Shifts in species distributions caused by climatic oscillations may lead to geographic isolation of populations and fewer opportunities for genetic exchange among locations. Examining trends in genetic relationships among stonefly populations can help us predict how organisms might respond to environmental changes. Prior work established that isolated montane populations of the stonefly Doroneuria baumanni had high levels of genetic structure within the Great Basin and that this diversification occurred during the Pleistocene. This differentiation may have resulted from historical climatic oscillations. With this in mind, we evaluated the contemporary genetic structure of another Great Basin stonefly, Hesperoperla pacifica. Because H. pacifica has relatively broader habitat requirements, we predicted its populations would display less genetic structure than those of D. baumanni. We estimated genetic differentiation among and within 12 populations of H. pacifica using 568 base pairs of the mitochondrial gene cytochrome b gene. FST estimates indicate that H. pacifica populations are less structured than D. baumanni, which had showed deep levels of divergence across limited geographic distances. These results confirm the benefits of a comparative approach to understanding the phylogeography and population genetic structure of stoneflies of the Great Basin.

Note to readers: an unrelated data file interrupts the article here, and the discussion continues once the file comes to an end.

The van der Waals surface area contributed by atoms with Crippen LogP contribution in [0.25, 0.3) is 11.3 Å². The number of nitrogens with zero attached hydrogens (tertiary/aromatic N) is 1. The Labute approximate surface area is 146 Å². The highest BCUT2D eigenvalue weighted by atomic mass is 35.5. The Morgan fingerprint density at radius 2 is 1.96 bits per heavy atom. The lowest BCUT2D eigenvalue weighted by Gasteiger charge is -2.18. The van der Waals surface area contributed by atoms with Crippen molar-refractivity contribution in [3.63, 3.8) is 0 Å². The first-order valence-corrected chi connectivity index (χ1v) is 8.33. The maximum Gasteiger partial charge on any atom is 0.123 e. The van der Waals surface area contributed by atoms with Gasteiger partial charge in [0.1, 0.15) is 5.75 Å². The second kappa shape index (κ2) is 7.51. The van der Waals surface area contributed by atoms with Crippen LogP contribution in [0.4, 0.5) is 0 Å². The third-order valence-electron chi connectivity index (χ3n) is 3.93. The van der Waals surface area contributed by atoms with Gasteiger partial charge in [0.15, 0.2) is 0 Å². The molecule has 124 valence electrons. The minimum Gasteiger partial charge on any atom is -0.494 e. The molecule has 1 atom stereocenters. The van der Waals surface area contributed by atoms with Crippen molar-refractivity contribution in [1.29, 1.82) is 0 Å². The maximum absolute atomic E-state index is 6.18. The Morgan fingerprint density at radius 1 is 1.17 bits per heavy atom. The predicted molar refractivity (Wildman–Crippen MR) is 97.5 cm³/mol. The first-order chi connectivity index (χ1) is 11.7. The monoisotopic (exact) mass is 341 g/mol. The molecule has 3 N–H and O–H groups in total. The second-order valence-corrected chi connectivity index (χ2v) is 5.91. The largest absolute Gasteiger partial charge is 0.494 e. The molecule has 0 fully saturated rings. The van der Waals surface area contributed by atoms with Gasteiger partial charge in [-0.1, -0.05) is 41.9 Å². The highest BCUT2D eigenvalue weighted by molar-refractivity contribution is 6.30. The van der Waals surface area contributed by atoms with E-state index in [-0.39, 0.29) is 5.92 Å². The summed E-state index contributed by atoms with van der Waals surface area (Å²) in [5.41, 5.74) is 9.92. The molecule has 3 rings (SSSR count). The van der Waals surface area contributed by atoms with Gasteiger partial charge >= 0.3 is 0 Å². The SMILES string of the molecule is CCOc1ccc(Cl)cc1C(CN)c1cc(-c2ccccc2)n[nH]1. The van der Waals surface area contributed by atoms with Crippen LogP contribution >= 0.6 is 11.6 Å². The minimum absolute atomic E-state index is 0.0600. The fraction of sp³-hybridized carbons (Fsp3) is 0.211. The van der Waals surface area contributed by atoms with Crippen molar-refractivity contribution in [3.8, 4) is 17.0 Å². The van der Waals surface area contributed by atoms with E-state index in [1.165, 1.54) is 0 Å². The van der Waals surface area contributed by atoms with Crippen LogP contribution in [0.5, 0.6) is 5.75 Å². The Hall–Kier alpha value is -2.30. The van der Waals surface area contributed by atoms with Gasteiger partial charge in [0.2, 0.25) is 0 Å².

Arnaldi, Kimberly G.; Fenwick, Allyson M.; Sheldon, Andrew L.; and Slater, Alicia A.
"Contrasting Patterns of Population Genetic Structure in Two Great Basin Stoneflies,"
Papers & Publications: Interdisciplinary Journal of Undergraduate Research: Vol. 4
, Article 18.
Available at: http://digitalcommons.northgeorgia.edu/papersandpubs/vol4/iss1/18